This is where the line blurs. I've had plenty of people ask me for advice on camera buying. I tell them and they balk at the suggestion they might have to spend $800 for a good camera and lens. Years later when their baby is dancing in a recital or at some function where it's not blazing bright sunlight they ask "why is this all blurry or so noise or not in focus" to which I respond "because you spent $300 on a camera that is physically incapable of doing what you're asking of it." And occasionally "remember when I said you needed to spend a little more and you didn't want to? I told you that easy shots are one thing, but if you ever need to get a shot like X Y Z, then you'll wish you'd spent the money on a good camera."

I have the same experience.  They all ask me to come take pictures for them.  That's good.  It gets me invited to many interesting events.

The phone can capture the beauty of a scene, a sunset, or a creative composition. The caller can then show others, who will be impressed as long as they are not blowing it up big.

I think "show others, who will be impressed" indicates the social media leaning of the tool. That's fine, but it's not a situation where photography or art is the point.

Where photography or art is the point, like you, I use a real camera.

Only phone photos taken in the bright light with Pro RAW and computer processing will look good in larger prints or screens. I'm not going to do all of that with a phone picture.

As you shouldn't. The trick is convincing others what phones can and can't do, what they are and are not good at. That's the point where it's very difficult to overcome the narrative of justification so many people refuse to acknowledge.

I think you and I are saying much the same thing.  I am just a little more positive about it.

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Eddie Rizk
The race is not always to the swift nor the battle to the strong, but that's the way to bet.
Formerly "Ed Rizk"
My email was hacked and unrecoverable along with all associated accounts, so I got permission to create a new one.

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Thomas A Anderson Senior Member • Posts: 1,204
Re: Just because you can...

Eddie Rizk wrote:

Thomas A Anderson wrote:

Eddie Rizk wrote:

Thomas A Anderson wrote:

higheronymous wrote:

I don't understand people who are so vehemently pro iPhone. Perhaps they enjoy living in a fantasy world where the details are all filled in by a computer program. Now, don't get me wrong, the iPhone is a fine once in awhile camera but I would actually appreciate it more if it had less of the digital BS in it. I guess that is something we'll never get because of the opinions of all the "experts" on this god awful planet. Lets just pray to the lord Jesus that Canon does not head down this route too far and we continue to get real photographic equipment and not pseudo reality BS.

Humans operate on narratives that they tell themselves about the world and their place in it. We have an ongoing story in our head, and we are the star. Making compromises or acknowledging the truth about our standards can be very unpleasant because then it's almost like we're not living our best life or just making the best, most admirable decisions.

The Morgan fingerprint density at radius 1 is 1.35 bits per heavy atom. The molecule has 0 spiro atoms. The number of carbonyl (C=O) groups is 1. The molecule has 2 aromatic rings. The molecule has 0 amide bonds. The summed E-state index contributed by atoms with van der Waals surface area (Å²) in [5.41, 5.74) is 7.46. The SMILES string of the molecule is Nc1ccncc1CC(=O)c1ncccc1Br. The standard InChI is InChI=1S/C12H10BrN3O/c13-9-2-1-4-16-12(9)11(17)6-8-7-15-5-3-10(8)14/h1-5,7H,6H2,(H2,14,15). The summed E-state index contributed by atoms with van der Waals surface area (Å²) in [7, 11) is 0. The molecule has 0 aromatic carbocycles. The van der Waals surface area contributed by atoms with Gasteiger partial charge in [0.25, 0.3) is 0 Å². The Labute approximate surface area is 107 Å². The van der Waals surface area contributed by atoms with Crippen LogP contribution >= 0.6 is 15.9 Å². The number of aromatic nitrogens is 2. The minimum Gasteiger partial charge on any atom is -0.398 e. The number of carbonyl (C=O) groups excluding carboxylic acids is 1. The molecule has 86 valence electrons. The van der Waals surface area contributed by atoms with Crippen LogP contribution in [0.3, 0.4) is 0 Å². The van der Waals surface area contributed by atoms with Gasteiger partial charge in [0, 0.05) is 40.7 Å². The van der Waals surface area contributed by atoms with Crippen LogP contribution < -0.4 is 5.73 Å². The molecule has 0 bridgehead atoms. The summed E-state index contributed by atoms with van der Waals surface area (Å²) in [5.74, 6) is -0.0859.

So when a device like a smartphone comes along that is with us always and is so incredibly useful and is also incredibly expensive, it's easy to tell ourselves a story about that device that is....not a lie necessarily, but an exaggeration. So rather than admitting to ourselves that we really don't care about flexibility, detail, carrying around a bulky item, learning about a complex process like photography, and all of the other inconveniences that a hobby like photography entails, we instead tell ourselves that this tool is perfectly in line with our desires.

Which so may are. That's why we buy them.

You purchase a phone specifically so you'll have a camera with you at all times? I suspect that, like myself, you find that to be a very nice added benefit of the smartphone, but its primary selling points are having a telephone with you where you go and also having access to the internet or data/apps or entertainment via its cellular data network access. I enjoy having a decent camera on my phone, but if it didn't have a camera I'd still own it. Others' mileage may vary.

Correct. The smart phone is the Swiss Army Knife of electronic tools. It does everything but is not the best at anything.

Different tools are best for different situations

Yes, and tools that are simply attached to something you would have purchased anyway have something going for them that a typical tool doesn't have: forced convenience. Convenient because it's with you everyone you go, and forced because it comes attached to your phone, that you would have purchased anyway, whether you need it or not, whether you like it or not.

True, but the better camera is half of the reason to upgrade.

So while some people truly are satisfied with phone photograph

, as I am now for those times that I don't carry a dedicated camera,

And if I had a good camera attached to my shoe I'd probably find uses for it when I didn't think to grab my G7XII or R before I left the house, but only because it is attached to a necessity and because all shoes in this example always have cameras installed whether I want to pay for them or not. Very, very often convenience can have a far outsized influence on what people use and when they use it.

No doubt.

y and freely admit they aren't terribly concerned with the technicalities of photography,